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Non-Terrigenous Sediments and Rocks. Carbonate-Chemical-Volcaniclastic Sediments and Rocks. No “Simple” Classification Scheme. Orthochemical Sediment: Evaporites. Stratified rock consisting of minerals precipitated from highly concentrated brines, typically hypersaline sea water

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Non-Terrigenous Sediments and Rocks


Sediments and Rocks

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Orthochemical Sediment:Evaporites

  • Stratified rock consisting of minerals precipitated from highly concentrated brines, typically hypersaline sea water

    • Anhydrite (CaSO4)

    • Gypsum (CaSO4 )*H2O

    • Halite (NaCl)

    • Others

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  • Indicative of unusual climatic or oceanographic conditions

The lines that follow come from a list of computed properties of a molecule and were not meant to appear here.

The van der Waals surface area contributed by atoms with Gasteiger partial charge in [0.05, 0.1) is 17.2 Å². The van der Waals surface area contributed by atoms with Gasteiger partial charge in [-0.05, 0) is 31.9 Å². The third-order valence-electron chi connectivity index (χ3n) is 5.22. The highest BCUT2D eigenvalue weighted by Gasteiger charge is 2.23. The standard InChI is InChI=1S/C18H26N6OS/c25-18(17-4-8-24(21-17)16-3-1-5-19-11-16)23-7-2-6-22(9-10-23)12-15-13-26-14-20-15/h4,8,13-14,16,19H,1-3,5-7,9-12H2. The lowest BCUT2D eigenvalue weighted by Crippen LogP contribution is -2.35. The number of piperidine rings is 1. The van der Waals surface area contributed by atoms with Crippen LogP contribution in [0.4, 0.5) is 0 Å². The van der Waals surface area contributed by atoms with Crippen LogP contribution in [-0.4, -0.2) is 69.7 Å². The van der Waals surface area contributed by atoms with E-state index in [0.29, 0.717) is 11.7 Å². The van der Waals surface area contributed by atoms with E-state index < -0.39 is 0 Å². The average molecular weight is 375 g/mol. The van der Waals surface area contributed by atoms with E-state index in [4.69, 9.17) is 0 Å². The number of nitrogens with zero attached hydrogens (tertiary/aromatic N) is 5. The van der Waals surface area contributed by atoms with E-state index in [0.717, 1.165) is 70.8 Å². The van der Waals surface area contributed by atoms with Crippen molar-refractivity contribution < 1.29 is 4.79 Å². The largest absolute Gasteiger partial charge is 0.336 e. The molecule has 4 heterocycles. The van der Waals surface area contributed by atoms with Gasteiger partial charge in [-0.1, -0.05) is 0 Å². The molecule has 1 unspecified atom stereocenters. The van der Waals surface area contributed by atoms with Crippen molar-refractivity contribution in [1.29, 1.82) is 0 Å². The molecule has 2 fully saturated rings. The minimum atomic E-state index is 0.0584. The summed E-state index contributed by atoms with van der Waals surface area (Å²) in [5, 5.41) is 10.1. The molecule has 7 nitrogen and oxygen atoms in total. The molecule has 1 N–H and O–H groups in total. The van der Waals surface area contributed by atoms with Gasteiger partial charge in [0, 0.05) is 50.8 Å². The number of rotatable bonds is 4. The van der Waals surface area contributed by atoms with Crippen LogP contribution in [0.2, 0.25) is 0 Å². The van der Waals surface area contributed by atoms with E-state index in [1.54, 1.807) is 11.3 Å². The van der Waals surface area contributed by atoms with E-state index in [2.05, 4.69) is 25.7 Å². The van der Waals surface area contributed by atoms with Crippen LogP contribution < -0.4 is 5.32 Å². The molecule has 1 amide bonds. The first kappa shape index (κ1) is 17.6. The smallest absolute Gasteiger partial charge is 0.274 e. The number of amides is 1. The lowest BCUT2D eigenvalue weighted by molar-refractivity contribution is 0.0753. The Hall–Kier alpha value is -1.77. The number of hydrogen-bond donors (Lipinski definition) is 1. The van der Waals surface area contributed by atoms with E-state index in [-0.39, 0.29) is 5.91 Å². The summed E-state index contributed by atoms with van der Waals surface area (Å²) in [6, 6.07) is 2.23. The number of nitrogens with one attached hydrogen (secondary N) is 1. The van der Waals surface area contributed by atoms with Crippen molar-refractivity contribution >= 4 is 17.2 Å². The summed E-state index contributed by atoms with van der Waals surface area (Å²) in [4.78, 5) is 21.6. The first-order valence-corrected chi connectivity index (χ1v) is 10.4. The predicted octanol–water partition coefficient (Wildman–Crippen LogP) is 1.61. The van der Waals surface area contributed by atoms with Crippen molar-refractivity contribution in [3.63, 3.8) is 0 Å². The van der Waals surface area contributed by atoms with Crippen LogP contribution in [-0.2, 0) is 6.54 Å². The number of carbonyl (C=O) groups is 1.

• Severe circulation restriction

    • Climatic aridity

  • Highly subject to secondary alteration/solution

    • Anhydrite<--->gypsum due to hydration/dehydration

    • Physical deformation: enterolithic structure

  • Occurrence

    • Bedded

    • Nodular

    • Chicken wire

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Siliceous Sediments/Rocks

  • Chert/diatomite (SiO2 );

    • Opaline tests

    • Chalcedony

    • microcrystalline quartz

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Bedded chert (most)

Pelagic sediment consisting of siliceous zoo- and phytoplanktonic tests

Siliceous sediment experience apredictable transformation from amorphous opal to chalcedony and eventually to microcrystalline quartz due to time/temperature dependant chemical reaction

Siliceous Sediments/Rocks

C= lam chert, s= sandstone layers, f= fractures

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Siliceous Sediments/Rocks

  • Nodular Chert; diagenetic origin (typical)

    • Silica derived from the solution of siliceous fossil material in predominantly carbonate rich successions

      • Sponge spicules and other siliceous bioclasts

N=chert nodules, b=bedded chert